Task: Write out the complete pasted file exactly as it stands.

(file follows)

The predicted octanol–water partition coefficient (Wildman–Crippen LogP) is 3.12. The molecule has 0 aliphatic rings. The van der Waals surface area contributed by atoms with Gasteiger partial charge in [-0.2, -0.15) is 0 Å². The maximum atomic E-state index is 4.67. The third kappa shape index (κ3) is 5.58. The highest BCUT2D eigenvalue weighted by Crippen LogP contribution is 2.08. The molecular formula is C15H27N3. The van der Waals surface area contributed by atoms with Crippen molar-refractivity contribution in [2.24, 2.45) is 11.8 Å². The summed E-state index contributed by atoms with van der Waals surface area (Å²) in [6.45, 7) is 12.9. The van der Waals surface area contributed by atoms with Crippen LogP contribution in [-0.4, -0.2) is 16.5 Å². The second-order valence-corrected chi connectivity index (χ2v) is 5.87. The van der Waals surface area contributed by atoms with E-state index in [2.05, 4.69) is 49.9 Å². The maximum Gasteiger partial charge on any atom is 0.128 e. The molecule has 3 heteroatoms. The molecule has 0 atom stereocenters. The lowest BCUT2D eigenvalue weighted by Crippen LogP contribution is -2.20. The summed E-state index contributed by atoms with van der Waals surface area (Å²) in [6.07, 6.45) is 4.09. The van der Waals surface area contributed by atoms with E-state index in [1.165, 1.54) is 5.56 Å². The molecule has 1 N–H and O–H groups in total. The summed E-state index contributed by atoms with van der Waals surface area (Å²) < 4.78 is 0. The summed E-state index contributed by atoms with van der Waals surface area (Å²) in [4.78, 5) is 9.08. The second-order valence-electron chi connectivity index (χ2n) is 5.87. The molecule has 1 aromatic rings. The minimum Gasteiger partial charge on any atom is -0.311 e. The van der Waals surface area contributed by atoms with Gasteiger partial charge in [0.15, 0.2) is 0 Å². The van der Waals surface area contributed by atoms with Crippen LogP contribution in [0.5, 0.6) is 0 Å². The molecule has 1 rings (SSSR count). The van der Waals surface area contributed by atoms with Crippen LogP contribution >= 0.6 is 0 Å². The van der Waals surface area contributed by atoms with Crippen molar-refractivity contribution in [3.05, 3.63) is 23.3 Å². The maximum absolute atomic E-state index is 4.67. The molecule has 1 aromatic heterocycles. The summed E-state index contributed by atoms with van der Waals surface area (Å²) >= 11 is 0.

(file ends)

The predicted octanol–water partition coefficient (Wildman–Crippen LogP) is 3.12. The molecule has 0 aliphatic rings. The van der Waals surface area contributed by atoms with Gasteiger partial charge in [-0.2, -0.15) is 0 Å². The maximum atomic E-state index is 4.67. The third kappa shape index (κ3) is 5.58. The highest BCUT2D eigenvalue weighted by Crippen LogP contribution is 2.08. The molecular formula is C15H27N3. The van der Waals surface area contributed by atoms with Crippen molar-refractivity contribution in [2.24, 2.45) is 11.8 Å². The summed E-state index contributed by atoms with van der Waals surface area (Å²) in [6.45, 7) is 12.9. The van der Waals surface area contributed by atoms with Crippen LogP contribution in [-0.4, -0.2) is 16.5 Å². The second-order valence-corrected chi connectivity index (χ2v) is 5.87. The van der Waals surface area contributed by atoms with E-state index in [2.05, 4.69) is 49.9 Å². The maximum Gasteiger partial charge on any atom is 0.128 e. The molecule has 3 heteroatoms. The molecule has 0 atom stereocenters. The lowest BCUT2D eigenvalue weighted by Crippen LogP contribution is -2.20. The summed E-state index contributed by atoms with van der Waals surface area (Å²) in [6.07, 6.45) is 4.09. The van der Waals surface area contributed by atoms with E-state index in [1.165, 1.54) is 5.56 Å². The molecule has 1 N–H and O–H groups in total. The summed E-state index contributed by atoms with van der Waals surface area (Å²) < 4.78 is 0. The summed E-state index contributed by atoms with van der Waals surface area (Å²) in [4.78, 5) is 9.08. The second-order valence-electron chi connectivity index (χ2n) is 5.87. The molecule has 1 aromatic rings. The minimum Gasteiger partial charge on any atom is -0.311 e. The van der Waals surface area contributed by atoms with Gasteiger partial charge in [0.15, 0.2) is 0 Å². The van der Waals surface area contributed by atoms with Crippen LogP contribution in [0.5, 0.6) is 0 Å². The molecule has 1 rings (SSSR count). The van der Waals surface area contributed by atoms with Crippen LogP contribution >= 0.6 is 0 Å². The van der Waals surface area contributed by atoms with Crippen molar-refractivity contribution in [3.05, 3.63) is 23.3 Å². The maximum absolute atomic E-state index is 4.67. The molecule has 1 aromatic heterocycles. The summed E-state index contributed by atoms with van der Waals surface area (Å²) >= 11 is 0.